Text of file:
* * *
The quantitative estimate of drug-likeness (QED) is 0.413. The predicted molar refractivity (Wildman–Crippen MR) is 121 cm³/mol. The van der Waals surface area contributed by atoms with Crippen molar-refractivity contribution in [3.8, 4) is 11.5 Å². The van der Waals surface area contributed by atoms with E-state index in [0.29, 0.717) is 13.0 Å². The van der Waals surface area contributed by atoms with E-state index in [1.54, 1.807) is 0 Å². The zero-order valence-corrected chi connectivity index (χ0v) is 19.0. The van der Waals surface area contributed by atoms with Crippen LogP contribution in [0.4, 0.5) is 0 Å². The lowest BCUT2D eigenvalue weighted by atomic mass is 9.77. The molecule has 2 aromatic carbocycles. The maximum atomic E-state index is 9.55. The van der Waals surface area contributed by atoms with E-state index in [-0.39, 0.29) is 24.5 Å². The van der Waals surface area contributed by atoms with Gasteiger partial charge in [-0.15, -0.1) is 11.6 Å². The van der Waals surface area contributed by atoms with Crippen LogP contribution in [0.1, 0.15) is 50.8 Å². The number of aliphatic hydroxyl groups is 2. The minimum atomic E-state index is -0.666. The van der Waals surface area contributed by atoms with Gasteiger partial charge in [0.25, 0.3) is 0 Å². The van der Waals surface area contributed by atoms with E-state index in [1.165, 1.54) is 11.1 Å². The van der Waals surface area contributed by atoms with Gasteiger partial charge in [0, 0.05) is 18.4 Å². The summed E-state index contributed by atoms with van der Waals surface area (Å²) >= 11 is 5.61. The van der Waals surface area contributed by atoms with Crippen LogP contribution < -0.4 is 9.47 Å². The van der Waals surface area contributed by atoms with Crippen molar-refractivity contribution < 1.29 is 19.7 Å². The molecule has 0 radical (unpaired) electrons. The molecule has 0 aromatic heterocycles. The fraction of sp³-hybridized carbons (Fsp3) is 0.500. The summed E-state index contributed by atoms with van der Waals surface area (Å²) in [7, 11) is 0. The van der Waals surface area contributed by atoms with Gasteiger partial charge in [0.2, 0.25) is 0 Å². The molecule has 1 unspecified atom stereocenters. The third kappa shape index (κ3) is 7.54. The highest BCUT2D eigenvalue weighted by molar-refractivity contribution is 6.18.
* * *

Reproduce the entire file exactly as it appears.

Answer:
The quantitative estimate of drug-likeness (QED) is 0.413. The predicted molar refractivity (Wildman–Crippen MR) is 121 cm³/mol. The van der Waals surface area contributed by atoms with Crippen molar-refractivity contribution in [3.8, 4) is 11.5 Å². The van der Waals surface area contributed by atoms with E-state index in [0.29, 0.717) is 13.0 Å². The van der Waals surface area contributed by atoms with E-state index in [1.54, 1.807) is 0 Å². The zero-order valence-corrected chi connectivity index (χ0v) is 19.0. The van der Waals surface area contributed by atoms with Crippen LogP contribution in [0.4, 0.5) is 0 Å². The lowest BCUT2D eigenvalue weighted by atomic mass is 9.77. The molecule has 2 aromatic carbocycles. The maximum atomic E-state index is 9.55. The van der Waals surface area contributed by atoms with E-state index in [-0.39, 0.29) is 24.5 Å². The van der Waals surface area contributed by atoms with Gasteiger partial charge in [-0.15, -0.1) is 11.6 Å². The van der Waals surface area contributed by atoms with Crippen LogP contribution in [0.1, 0.15) is 50.8 Å². The number of aliphatic hydroxyl groups is 2. The minimum atomic E-state index is -0.666. The van der Waals surface area contributed by atoms with Gasteiger partial charge in [0.25, 0.3) is 0 Å². The van der Waals surface area contributed by atoms with E-state index in [1.165, 1.54) is 11.1 Å². The van der Waals surface area contributed by atoms with Gasteiger partial charge in [0, 0.05) is 18.4 Å². The summed E-state index contributed by atoms with van der Waals surface area (Å²) >= 11 is 5.61. The van der Waals surface area contributed by atoms with Crippen LogP contribution < -0.4 is 9.47 Å². The van der Waals surface area contributed by atoms with Crippen molar-refractivity contribution < 1.29 is 19.7 Å². The molecule has 0 radical (unpaired) electrons. The molecule has 0 aromatic heterocycles. The fraction of sp³-hybridized carbons (Fsp3) is 0.500. The summed E-state index contributed by atoms with van der Waals surface area (Å²) in [7, 11) is 0. The van der Waals surface area contributed by atoms with Gasteiger partial charge in [0.2, 0.25) is 0 Å². The molecule has 1 unspecified atom stereocenters. The third kappa shape index (κ3) is 7.54. The highest BCUT2D eigenvalue weighted by molar-refractivity contribution is 6.18.